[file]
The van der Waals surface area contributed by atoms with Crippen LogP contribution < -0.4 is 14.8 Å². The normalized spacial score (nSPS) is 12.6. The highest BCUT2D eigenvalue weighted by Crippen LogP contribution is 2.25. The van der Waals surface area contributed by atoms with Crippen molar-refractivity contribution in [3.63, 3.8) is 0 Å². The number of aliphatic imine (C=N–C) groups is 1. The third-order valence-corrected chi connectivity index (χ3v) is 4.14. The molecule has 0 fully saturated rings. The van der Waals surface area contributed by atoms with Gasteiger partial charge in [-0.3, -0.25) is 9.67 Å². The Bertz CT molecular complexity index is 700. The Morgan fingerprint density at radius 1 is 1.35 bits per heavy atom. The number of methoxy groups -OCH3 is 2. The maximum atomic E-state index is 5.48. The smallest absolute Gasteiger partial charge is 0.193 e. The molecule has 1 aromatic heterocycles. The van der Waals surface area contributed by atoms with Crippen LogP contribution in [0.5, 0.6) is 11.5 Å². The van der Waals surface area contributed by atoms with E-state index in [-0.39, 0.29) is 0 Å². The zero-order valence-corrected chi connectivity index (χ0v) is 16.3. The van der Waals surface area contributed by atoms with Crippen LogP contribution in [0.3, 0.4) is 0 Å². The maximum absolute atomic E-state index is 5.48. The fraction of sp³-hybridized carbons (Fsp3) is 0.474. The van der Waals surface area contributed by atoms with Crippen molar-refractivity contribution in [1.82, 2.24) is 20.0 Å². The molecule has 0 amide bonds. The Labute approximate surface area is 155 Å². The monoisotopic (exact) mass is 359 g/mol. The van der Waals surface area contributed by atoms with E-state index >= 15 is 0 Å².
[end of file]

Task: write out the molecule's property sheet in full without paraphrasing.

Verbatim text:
The van der Waals surface area contributed by atoms with Crippen LogP contribution < -0.4 is 14.8 Å². The normalized spacial score (nSPS) is 12.6. The highest BCUT2D eigenvalue weighted by Crippen LogP contribution is 2.25. The van der Waals surface area contributed by atoms with Crippen molar-refractivity contribution in [3.63, 3.8) is 0 Å². The number of aliphatic imine (C=N–C) groups is 1. The third-order valence-corrected chi connectivity index (χ3v) is 4.14. The molecule has 0 fully saturated rings. The van der Waals surface area contributed by atoms with Gasteiger partial charge in [-0.3, -0.25) is 9.67 Å². The Bertz CT molecular complexity index is 700. The Morgan fingerprint density at radius 1 is 1.35 bits per heavy atom. The number of methoxy groups -OCH3 is 2. The maximum atomic E-state index is 5.48. The smallest absolute Gasteiger partial charge is 0.193 e. The molecule has 1 aromatic heterocycles. The van der Waals surface area contributed by atoms with Crippen LogP contribution in [0.5, 0.6) is 11.5 Å². The van der Waals surface area contributed by atoms with E-state index in [-0.39, 0.29) is 0 Å². The zero-order valence-corrected chi connectivity index (χ0v) is 16.3. The van der Waals surface area contributed by atoms with Crippen LogP contribution in [0.3, 0.4) is 0 Å². The maximum absolute atomic E-state index is 5.48. The fraction of sp³-hybridized carbons (Fsp3) is 0.474. The van der Waals surface area contributed by atoms with Crippen molar-refractivity contribution in [1.82, 2.24) is 20.0 Å². The molecule has 0 amide bonds. The Labute approximate surface area is 155 Å². The monoisotopic (exact) mass is 359 g/mol. The van der Waals surface area contributed by atoms with E-state index >= 15 is 0 Å².